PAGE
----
Japan beats Thailand to win Uber Cup

Akane Yamaguchi got Japan off to a flyer, beating Ratchanok Intanon 21-15, 21-19 in the first singles match before world number two doubles pair Yuki Fukushima and Sayaka Hirota picked up the second point and Nozomi Okuhara sealed the win, defeating Nitchaon Jindapol 21-12, 21-9.

Published : May 26, 2018 14:47 IST , Bangkok

 Japan players celebrate their win over Thailand in the Uber Cup final.
Japan players celebrate their win over Thailand in the Uber Cup final.

Japan players celebrate their win over Thailand in the Uber Cup final.

Japan's women won the Uber Cup on Saturday, breezing past surprise finalists Thailand 3-0 in Bangkok to end a 37-year wait to regain the title.

With a team stacked with top ranked players in both the singles and doubles, Japan made light work of the host, which entered the final for the first time after stunning China in the semifinal.

It ends an Uber Cup drought for Japan that stretches back to 1981 and is a major confidence boost ahead of the Olympics which it will host in two years' time.

The Uber Cup is second in prestige only to the Olympics as a national team event.

World number two Akane Yamaguchi got Japan off to a flyer, dulling the boisterous partisan home crowd with a 21-15, 21-19 win over Ratchanok Intanon, blending deft touches at the net with patience in the rallies and power shots.

Ratchanok, world number four and Thailand's favourite athlete, conceded that she lost concentration after bickering with the umpire early in the second set over his refusal to grant a review.

Doubles pair Yuki Fukushima and Sayaka Hirota stormed to the second point of the match winning their tie 21-18, 21-12.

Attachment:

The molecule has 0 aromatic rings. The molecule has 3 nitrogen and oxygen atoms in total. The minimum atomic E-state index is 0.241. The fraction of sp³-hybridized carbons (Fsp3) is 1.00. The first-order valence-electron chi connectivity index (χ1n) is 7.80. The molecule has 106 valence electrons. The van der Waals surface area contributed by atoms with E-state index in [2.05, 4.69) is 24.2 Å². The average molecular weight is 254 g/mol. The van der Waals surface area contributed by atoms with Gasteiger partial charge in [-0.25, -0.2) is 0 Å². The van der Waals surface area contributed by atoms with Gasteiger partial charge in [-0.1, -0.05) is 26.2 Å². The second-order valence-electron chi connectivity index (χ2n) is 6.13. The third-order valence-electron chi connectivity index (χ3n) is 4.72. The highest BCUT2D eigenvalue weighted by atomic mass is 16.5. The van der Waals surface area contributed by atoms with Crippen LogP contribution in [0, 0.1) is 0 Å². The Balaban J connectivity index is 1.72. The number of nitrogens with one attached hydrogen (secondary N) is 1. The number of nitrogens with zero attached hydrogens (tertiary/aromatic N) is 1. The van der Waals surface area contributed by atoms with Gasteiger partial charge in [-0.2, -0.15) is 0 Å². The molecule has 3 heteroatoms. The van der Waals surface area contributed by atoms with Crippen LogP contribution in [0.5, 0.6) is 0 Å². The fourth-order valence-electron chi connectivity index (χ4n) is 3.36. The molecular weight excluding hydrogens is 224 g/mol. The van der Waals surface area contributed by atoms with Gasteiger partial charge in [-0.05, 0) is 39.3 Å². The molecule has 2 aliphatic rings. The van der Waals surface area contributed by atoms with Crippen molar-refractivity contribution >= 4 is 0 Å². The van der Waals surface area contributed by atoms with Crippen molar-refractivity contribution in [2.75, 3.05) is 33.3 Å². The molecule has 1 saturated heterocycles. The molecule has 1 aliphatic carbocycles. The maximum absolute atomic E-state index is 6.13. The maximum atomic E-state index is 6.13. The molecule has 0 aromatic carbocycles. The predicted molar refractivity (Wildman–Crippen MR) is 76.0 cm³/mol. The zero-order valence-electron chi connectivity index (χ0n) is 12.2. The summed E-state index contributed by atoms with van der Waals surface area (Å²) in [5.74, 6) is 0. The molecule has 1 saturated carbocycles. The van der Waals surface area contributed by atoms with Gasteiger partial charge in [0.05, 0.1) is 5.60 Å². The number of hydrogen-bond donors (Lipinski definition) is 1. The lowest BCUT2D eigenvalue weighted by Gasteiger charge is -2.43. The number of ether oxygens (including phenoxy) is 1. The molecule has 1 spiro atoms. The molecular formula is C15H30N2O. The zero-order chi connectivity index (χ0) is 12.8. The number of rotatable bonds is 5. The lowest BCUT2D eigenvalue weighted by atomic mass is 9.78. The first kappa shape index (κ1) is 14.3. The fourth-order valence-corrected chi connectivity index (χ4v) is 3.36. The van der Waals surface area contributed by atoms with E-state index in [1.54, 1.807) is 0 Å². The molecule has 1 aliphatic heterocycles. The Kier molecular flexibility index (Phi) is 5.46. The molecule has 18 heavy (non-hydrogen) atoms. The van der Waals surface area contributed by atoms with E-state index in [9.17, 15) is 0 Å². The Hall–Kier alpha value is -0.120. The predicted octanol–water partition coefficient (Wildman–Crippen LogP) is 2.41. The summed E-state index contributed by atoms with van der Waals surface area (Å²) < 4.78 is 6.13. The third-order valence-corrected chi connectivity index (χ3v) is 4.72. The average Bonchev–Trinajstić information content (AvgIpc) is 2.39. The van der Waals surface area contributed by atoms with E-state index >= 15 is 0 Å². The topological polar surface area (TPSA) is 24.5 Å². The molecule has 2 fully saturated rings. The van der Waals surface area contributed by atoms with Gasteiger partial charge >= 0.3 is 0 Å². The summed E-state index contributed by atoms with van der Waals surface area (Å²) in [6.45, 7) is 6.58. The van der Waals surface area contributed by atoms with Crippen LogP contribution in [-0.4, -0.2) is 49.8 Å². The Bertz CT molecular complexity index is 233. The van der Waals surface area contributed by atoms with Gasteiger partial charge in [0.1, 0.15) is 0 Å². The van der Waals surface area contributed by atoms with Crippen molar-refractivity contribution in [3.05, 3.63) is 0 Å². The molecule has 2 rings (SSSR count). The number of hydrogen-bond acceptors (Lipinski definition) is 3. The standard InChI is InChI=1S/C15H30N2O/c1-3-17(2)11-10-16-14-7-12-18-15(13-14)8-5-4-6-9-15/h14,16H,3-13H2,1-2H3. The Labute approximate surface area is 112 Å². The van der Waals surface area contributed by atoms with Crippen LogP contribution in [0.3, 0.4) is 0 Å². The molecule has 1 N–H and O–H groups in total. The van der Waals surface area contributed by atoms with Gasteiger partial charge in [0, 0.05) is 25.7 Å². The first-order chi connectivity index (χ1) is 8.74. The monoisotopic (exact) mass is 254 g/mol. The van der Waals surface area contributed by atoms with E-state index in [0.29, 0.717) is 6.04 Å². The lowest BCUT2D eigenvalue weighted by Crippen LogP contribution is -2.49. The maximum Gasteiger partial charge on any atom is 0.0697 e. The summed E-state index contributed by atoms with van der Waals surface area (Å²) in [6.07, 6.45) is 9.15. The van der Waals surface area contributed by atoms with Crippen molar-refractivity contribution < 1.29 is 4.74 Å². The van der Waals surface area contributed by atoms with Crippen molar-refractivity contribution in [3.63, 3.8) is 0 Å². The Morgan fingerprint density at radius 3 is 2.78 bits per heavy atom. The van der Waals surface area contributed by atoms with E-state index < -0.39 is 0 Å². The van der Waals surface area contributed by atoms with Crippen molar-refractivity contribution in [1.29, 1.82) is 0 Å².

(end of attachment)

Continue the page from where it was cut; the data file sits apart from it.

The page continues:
The writing was on the wall for the host and Nozomi Okuhara made light work (21-12, 21-9) of a visibly tired Nitchaon Jindapol to seal victory.

“Thirty-seven years ago Japan was very strong... we are happy to make history again,” a beaming Okuhara said.

The win caps four years of effort to push the players up through the world rankings while knitting together the national team, coach Park Joo-Bong said.

“I was worried about the atmosphere, but the team took the pressure and were hungry to win,” the South Korean coach said, adding the team are on the right track for the Olympics.

Thailand, which registered the shock of the tournament by beating perennial winners China in Friday's semis, celebrated the runners-up medal as a sign of progress for a young side growing in confidence as the Asian Games approaches.

“We are strong contenders to win gold,” said coach Rexy Mainaky.

“Skillwise our players are world-class, but to go to the next level we have to do more. We will come back on this and evaluate what we need to add,” he added.

China, absent from the women's final for the first time ever after Thailand's thrilling 3-2 win in the semis, has a chance to redeem national pride in the Thomas Cup on Sunday when it plays Japan.

But Japan is eyeing a clean sweep led by singles star Kento Momota who swatted away world number one Viktor Axelsen in their final four matchup on Friday.

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